Difficult to be at a funeral and to say “Merry Christmas.” Difficult to be broke and say “Merry Christmas.” Very hard to say “Merry Christmas in the middle of chemo therapy. Perhaps we think that we are the only ones who are experiencing problems in the middle of what is supposed to be the happiest time of the year. We are not—and we are certainly not the first.
A long time ago Joseph and Mary had to uproot themselves, travel many miles, and then had to spend the night in a stable surrounded by animals. They had no idea of what Merry Christmas was about. They were just doing their best to stay alive with the little resources available. They were doing their best to provide for the new born Baby. We put halos, lights, and pretty clothes on the manger scenes. A visit to the Brownsville Zoo would be more in keeping with the reality of the perfume that adorned the air of the original manger. Joseph and Mary were poor, obviously since doors were closed in their faces. No one had to tell them about hard times. Look at how far we have come. We have managed to launch spacecrafts; talk to the other side of the world in an instant; computers have revolutionized the way we do business. Yet, after 2,000 years we still make war, continue to discriminate, and over half of the world populations goes to bed hungry every night. Progress has never been across the globe. Interestingly that the birth of the Christ Child took place thousands of miles away from here, in a small town that continues to be plagued by injustice—called Holy Land only because of history—but not so “holy” in the violence that is in the hearts of people. Shrines are surrounded by soldiers with loaded guns. Nice to dream of a Silent Night—where all is calm, all is bright—but not as long as there is war.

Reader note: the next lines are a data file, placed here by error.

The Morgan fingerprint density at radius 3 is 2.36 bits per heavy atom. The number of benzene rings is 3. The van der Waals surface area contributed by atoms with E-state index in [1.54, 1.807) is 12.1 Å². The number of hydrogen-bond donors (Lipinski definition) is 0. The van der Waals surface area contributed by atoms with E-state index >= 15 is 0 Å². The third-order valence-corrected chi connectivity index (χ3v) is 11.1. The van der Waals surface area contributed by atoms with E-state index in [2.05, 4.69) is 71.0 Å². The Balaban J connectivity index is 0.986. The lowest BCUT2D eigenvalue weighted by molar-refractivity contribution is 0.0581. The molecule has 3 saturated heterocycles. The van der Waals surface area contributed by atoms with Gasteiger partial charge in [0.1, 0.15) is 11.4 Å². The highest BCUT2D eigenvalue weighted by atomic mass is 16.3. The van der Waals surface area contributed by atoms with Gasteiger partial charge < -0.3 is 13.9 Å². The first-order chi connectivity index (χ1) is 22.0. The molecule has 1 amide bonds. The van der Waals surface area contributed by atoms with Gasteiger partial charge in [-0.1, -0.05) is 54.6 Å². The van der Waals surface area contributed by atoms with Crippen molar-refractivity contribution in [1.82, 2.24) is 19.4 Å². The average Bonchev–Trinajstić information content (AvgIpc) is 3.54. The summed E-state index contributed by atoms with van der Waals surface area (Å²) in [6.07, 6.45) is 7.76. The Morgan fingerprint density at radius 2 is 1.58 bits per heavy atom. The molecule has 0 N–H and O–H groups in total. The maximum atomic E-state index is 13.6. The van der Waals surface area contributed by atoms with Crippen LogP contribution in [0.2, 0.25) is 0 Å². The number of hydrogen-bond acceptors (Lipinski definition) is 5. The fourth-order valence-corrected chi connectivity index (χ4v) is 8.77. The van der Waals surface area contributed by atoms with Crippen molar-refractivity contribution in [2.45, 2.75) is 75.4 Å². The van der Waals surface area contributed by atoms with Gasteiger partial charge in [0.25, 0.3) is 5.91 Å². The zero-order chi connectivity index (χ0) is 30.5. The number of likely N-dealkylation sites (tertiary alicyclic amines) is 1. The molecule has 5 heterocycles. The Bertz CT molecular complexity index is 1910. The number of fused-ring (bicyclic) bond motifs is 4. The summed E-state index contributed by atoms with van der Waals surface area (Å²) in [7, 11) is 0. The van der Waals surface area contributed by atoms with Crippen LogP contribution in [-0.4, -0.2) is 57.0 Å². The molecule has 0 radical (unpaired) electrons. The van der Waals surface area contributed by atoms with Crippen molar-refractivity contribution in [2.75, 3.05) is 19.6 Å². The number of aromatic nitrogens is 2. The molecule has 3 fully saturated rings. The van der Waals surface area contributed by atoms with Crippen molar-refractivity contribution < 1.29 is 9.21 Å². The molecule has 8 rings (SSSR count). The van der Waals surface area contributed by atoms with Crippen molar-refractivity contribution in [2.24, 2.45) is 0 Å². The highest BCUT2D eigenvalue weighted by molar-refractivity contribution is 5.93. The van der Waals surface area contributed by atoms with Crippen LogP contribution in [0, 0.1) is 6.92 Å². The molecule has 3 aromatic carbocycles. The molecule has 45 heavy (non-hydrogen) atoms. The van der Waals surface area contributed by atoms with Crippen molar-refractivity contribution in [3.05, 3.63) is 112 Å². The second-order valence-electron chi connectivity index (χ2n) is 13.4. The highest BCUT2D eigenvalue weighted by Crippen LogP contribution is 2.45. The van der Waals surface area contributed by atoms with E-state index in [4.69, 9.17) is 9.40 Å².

All is not lost because God isn’t finished with us yet. There is always hope, especially during the Feast Day of Hope—the Nativity of Jesus. Our Lord wasn’t just born once upon a time but continues to be born in the people who open their hearts to Him. A simple step. “Lord Jesus come into my heart—fill me with your love.” Yet, we must make an act of the faith. Jesus will never act against our will. When we do allow Him to take possession of our life, everything changes. That’s the spooky part because many of us are afraid of change. We cannot continue to the “same old”, “same old”. No more fighting at home, no more back stabbing, no more cheating. Our life will have to change, otherwise we cannot claim to have Jesus in our heart.
That’s where peace starts, with each one of us. Many folks scream bad words at the TV when the news is on. The political situation gets us all worked up. The troubles between countries cause paranoia. The majority of us have lots of advice for the world leaders—if they would only listen to us. Tell you a secret, “Nothing in the world will change unless we are willing to change.” With each Christmas comes new hope. The New Year starts without mistakes. Time to look at ourselves in the mirror and ask the question: are we willing to change? Are we ready to start a closer walk with the Lord? If the answer is yes—that’s all that Jesus wants—a crack in the door. A little Baby changed the world when He grew up. He had the courage to do the will of His Father. Do we have the courage to follow His example? Are we willing to love as we are loved? Doesn’t have to be dramatic. Simple stuff that starts at home—just by putting up with each other.
This Christmas can be different to the extent that we are willing to forgive, to trust God more and to be happy with what we have. True happiness is knowing that God lives inside each of us, regardless of our sins.